I was interested to read what Jamaal Lascelles had been saying.
The Newcastle Captain was talking yesterday about the importance of players bonding as a team both on and off the pitch.
Lascelles saying that Matt Ritchie had told him that this was the secret of Bournemouth’s success, they might not have had the best individuals but as a collective unit they walked the Championship and then comfortably handled Premier League survival last season.
Jamaal Lascelles thinks that fans don’t understand just how important it is that players interact well both on and off the pitch and that outside of football they ‘get to know the real side’ of their team-mates.
To help this process along, Newcastle’s 22 year old Captain says that he recently arranged a night out for all the squad, Lascelles saying ‘I organised a team meal and I made everyone come’.
An interesting choice of words, ‘I made everyone come’.
What can you take from that? Well, I would say that certainly we can assume that some of the Newcastle squad would rather have not done it and were ‘encouraged’ to do so.
Without knowing all the ins and outs of every dressing room, it is difficult to know whether Newcastle are typical, or whether they are/have been one of the worst examples of a divided dressing room.
When Coloccini hosted a dinner party for all the players a few years ago it received a lot of coverage, something which you think that this was very much a one-off.
Other than that we became used to sightings/reports of little cliques of players socialising away from the rest, such as the Argentine trio of Coloccini, Gutierrez and Ferreyra.
This is all a world away from the days of the Keegan Entertainers team that almost won the title in 1995/96, it seems surreal now to remember the days when you’d be celebrating in Newcastle after the match and you would regularly see a dozen or more of the first team squad out on the town as well. Usually into the early hours at Julie’s nightclub, mingling with supporters.
This was repeated in the Sir Bobby days to a large extent, though then there was a more understandable split down the middle. Younger players led by Bellamy and Dyer doing their thing, whilst the older group of Shearer, Lee, Given, Speed etc would be the other close-knit group.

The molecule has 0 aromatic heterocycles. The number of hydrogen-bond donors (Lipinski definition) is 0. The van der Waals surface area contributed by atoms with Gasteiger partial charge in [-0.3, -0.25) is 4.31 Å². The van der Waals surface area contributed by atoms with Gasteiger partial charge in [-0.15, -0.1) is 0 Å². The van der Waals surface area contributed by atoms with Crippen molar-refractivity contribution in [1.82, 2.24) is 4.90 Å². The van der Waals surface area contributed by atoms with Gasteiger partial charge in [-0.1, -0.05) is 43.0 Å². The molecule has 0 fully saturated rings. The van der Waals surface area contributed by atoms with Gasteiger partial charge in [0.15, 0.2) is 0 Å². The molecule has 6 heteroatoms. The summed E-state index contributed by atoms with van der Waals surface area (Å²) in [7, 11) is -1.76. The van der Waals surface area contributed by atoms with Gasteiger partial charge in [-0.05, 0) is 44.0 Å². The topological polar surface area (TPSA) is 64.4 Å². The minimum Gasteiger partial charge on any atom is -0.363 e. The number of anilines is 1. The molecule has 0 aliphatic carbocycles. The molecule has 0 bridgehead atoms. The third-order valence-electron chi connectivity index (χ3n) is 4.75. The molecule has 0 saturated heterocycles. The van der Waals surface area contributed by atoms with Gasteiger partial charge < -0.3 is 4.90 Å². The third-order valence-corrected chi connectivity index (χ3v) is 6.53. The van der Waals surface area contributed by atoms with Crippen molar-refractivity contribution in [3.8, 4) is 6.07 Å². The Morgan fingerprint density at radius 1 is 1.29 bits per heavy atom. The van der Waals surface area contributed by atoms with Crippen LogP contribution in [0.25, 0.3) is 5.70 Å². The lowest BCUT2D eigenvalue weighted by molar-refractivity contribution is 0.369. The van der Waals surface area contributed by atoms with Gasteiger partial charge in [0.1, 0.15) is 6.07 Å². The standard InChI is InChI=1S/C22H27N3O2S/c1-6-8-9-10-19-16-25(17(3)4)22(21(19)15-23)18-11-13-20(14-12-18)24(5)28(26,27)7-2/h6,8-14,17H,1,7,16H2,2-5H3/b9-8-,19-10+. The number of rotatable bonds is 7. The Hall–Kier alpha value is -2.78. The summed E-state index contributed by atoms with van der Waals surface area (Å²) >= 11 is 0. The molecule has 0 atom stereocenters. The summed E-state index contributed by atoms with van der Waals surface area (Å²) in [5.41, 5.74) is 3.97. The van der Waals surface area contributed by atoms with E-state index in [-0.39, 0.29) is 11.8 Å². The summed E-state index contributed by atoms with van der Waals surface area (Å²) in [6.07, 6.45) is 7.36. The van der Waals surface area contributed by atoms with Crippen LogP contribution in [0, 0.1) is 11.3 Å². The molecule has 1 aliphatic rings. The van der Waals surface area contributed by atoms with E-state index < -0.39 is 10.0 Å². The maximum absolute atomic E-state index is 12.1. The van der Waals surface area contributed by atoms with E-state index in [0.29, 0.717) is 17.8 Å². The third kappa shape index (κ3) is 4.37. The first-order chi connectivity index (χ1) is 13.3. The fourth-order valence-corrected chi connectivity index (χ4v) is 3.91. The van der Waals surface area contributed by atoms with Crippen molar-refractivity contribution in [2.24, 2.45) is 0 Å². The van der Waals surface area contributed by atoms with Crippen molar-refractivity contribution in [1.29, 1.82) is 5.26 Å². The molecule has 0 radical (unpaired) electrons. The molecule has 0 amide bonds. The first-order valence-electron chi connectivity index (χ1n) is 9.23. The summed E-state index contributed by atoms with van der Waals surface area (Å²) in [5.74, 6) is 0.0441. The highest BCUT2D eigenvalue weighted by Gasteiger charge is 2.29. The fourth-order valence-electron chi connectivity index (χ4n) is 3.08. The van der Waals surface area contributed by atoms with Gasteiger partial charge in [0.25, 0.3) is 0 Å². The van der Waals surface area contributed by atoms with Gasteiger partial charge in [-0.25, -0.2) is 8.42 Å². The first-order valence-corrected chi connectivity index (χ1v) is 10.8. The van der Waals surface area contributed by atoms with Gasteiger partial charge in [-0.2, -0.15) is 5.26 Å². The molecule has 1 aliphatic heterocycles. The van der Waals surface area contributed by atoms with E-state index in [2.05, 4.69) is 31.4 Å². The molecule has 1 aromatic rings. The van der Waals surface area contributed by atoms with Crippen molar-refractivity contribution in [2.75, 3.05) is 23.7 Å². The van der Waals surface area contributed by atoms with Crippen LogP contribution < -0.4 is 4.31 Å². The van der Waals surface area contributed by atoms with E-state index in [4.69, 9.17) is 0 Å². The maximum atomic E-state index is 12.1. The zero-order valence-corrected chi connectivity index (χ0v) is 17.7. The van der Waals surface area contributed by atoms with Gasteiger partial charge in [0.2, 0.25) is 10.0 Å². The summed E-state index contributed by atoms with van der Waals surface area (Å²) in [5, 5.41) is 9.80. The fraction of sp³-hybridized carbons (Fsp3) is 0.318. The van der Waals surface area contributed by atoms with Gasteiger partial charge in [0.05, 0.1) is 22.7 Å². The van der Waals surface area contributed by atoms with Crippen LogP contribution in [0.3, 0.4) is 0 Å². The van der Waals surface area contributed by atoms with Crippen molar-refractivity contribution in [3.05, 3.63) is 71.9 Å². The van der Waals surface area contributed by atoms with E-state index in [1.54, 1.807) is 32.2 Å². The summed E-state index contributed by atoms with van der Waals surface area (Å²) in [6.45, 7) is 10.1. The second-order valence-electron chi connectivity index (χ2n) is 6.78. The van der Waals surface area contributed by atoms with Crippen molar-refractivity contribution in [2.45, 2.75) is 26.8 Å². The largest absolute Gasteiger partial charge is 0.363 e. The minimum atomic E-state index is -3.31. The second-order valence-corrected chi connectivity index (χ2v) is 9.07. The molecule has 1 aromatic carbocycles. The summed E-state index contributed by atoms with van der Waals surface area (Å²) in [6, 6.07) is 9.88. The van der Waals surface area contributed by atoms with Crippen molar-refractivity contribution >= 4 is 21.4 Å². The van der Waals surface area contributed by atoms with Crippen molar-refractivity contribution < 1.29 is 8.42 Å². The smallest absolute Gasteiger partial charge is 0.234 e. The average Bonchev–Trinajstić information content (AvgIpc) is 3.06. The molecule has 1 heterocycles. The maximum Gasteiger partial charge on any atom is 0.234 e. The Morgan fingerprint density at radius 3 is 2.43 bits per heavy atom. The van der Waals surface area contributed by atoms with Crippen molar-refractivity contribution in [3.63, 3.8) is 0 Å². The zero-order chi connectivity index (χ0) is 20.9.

What is common sense is that the higher the league and the bigger the pay and egos of the players these days, maybe the harder it becomes to have a real unity amongst the whole team/squad.
Newcastle are maybe currently in that middle ground and find themselves up against Championship rivals who will have generally come from more humble beginnings and maybe find it easier to develop a tighter dressing room.
A feature of the last promotion team saw the development of a great team spirit that then also carried through to the next season (6-0 v Villa, 5-1 v Sunderland, 1-0 win at Arsenal) until Chris Hughton was stabbed in the back.
Good luck to Jamaal Lascelles in taking on this off/on the pitch job, hopefully he will find it easier than what the team experienced down at Craven Cottage.
Jamaal Lascelles talking to the Chronicle:
“There is a buzz around the training ground, a buzz that we didn’t really have last season.
“OK, a few boys have left, they were excellent lads and great players, but the people that have come in are really positive characters.
“Stuff off the field is just as important and I was speaking to Matt Ritchie about his old AFC Bournemouth team. He said he wouldn’t swap these (Newcastle) players for Bournemouth’s but what they did and why they stayed up and have done so well was because they all knew their jobs and they have a really tight changing room.
“People who aren’t footballers won’t realise how important that is, it is massive.
“The other night I organised a team meal and I made everyone come.
“It’s just little things like that, it is nice to see each other out of football and get to know the real side of people.”